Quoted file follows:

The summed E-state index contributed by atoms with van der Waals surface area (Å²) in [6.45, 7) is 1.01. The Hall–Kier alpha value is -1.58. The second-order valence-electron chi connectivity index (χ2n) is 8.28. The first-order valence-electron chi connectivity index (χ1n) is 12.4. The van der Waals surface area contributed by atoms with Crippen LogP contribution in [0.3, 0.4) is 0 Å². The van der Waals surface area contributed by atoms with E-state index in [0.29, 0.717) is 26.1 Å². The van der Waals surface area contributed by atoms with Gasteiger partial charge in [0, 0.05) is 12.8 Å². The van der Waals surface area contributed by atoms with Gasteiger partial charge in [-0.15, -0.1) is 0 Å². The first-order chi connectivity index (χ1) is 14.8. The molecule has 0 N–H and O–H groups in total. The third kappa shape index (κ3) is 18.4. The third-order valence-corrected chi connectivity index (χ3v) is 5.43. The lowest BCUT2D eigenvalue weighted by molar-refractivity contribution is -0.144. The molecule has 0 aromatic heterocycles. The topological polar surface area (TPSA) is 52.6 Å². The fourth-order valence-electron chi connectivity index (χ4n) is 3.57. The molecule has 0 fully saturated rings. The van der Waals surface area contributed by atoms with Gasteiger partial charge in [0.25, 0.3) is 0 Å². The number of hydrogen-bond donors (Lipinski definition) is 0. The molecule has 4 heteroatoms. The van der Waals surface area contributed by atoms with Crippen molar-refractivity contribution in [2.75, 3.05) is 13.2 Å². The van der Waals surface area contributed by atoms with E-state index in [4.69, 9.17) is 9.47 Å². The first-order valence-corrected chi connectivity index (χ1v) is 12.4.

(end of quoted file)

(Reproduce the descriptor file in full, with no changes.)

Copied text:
The summed E-state index contributed by atoms with van der Waals surface area (Å²) in [6.45, 7) is 1.01. The Hall–Kier alpha value is -1.58. The second-order valence-electron chi connectivity index (χ2n) is 8.28. The first-order valence-electron chi connectivity index (χ1n) is 12.4. The van der Waals surface area contributed by atoms with Crippen LogP contribution in [0.3, 0.4) is 0 Å². The van der Waals surface area contributed by atoms with E-state index in [0.29, 0.717) is 26.1 Å². The van der Waals surface area contributed by atoms with Gasteiger partial charge in [0, 0.05) is 12.8 Å². The van der Waals surface area contributed by atoms with Gasteiger partial charge in [-0.15, -0.1) is 0 Å². The first-order chi connectivity index (χ1) is 14.8. The molecule has 0 N–H and O–H groups in total. The third kappa shape index (κ3) is 18.4. The third-order valence-corrected chi connectivity index (χ3v) is 5.43. The lowest BCUT2D eigenvalue weighted by molar-refractivity contribution is -0.144. The molecule has 0 aromatic heterocycles. The topological polar surface area (TPSA) is 52.6 Å². The fourth-order valence-electron chi connectivity index (χ4n) is 3.57. The molecule has 0 fully saturated rings. The van der Waals surface area contributed by atoms with Gasteiger partial charge in [0.25, 0.3) is 0 Å². The number of hydrogen-bond donors (Lipinski definition) is 0. The molecule has 4 heteroatoms. The van der Waals surface area contributed by atoms with Crippen molar-refractivity contribution in [2.75, 3.05) is 13.2 Å². The van der Waals surface area contributed by atoms with E-state index in [4.69, 9.17) is 9.47 Å². The first-order valence-corrected chi connectivity index (χ1v) is 12.4.